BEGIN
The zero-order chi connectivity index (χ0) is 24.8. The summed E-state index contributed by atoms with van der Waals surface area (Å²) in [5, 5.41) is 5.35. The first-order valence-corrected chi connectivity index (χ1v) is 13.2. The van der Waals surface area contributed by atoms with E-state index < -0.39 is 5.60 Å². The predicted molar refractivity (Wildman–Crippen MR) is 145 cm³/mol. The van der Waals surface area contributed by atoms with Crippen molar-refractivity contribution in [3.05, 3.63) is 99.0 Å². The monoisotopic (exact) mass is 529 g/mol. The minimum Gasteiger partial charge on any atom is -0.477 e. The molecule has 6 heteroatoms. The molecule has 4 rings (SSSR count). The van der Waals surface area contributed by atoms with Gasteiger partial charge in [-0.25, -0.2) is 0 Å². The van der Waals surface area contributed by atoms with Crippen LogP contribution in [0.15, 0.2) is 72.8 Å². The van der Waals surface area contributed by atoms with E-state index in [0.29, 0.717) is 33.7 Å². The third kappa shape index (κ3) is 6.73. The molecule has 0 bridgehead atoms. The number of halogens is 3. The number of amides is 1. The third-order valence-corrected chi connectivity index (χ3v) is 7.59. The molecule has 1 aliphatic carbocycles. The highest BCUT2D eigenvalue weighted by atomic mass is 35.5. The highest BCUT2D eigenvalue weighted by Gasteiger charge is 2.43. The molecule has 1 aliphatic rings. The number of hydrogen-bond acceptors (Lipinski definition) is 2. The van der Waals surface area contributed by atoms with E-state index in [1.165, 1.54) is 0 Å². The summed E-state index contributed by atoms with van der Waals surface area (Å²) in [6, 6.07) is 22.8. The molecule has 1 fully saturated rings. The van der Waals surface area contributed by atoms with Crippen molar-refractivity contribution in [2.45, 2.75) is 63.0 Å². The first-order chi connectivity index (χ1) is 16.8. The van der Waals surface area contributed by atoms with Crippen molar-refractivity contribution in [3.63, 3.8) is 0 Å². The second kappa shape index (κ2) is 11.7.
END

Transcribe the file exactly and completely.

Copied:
The zero-order chi connectivity index (χ0) is 24.8. The summed E-state index contributed by atoms with van der Waals surface area (Å²) in [5, 5.41) is 5.35. The first-order valence-corrected chi connectivity index (χ1v) is 13.2. The van der Waals surface area contributed by atoms with E-state index < -0.39 is 5.60 Å². The predicted molar refractivity (Wildman–Crippen MR) is 145 cm³/mol. The van der Waals surface area contributed by atoms with Crippen molar-refractivity contribution in [3.05, 3.63) is 99.0 Å². The monoisotopic (exact) mass is 529 g/mol. The minimum Gasteiger partial charge on any atom is -0.477 e. The molecule has 6 heteroatoms. The molecule has 4 rings (SSSR count). The van der Waals surface area contributed by atoms with Gasteiger partial charge in [-0.25, -0.2) is 0 Å². The van der Waals surface area contributed by atoms with Crippen LogP contribution in [0.15, 0.2) is 72.8 Å². The van der Waals surface area contributed by atoms with E-state index in [0.29, 0.717) is 33.7 Å². The third kappa shape index (κ3) is 6.73. The molecule has 0 bridgehead atoms. The number of halogens is 3. The number of amides is 1. The third-order valence-corrected chi connectivity index (χ3v) is 7.59. The molecule has 1 aliphatic carbocycles. The highest BCUT2D eigenvalue weighted by atomic mass is 35.5. The highest BCUT2D eigenvalue weighted by Gasteiger charge is 2.43. The molecule has 1 aliphatic rings. The number of hydrogen-bond acceptors (Lipinski definition) is 2. The van der Waals surface area contributed by atoms with E-state index in [1.165, 1.54) is 0 Å². The summed E-state index contributed by atoms with van der Waals surface area (Å²) in [6, 6.07) is 22.8. The molecule has 1 fully saturated rings. The van der Waals surface area contributed by atoms with Crippen molar-refractivity contribution in [2.45, 2.75) is 63.0 Å². The first-order chi connectivity index (χ1) is 16.8. The van der Waals surface area contributed by atoms with Crippen molar-refractivity contribution in [3.63, 3.8) is 0 Å². The second kappa shape index (κ2) is 11.7.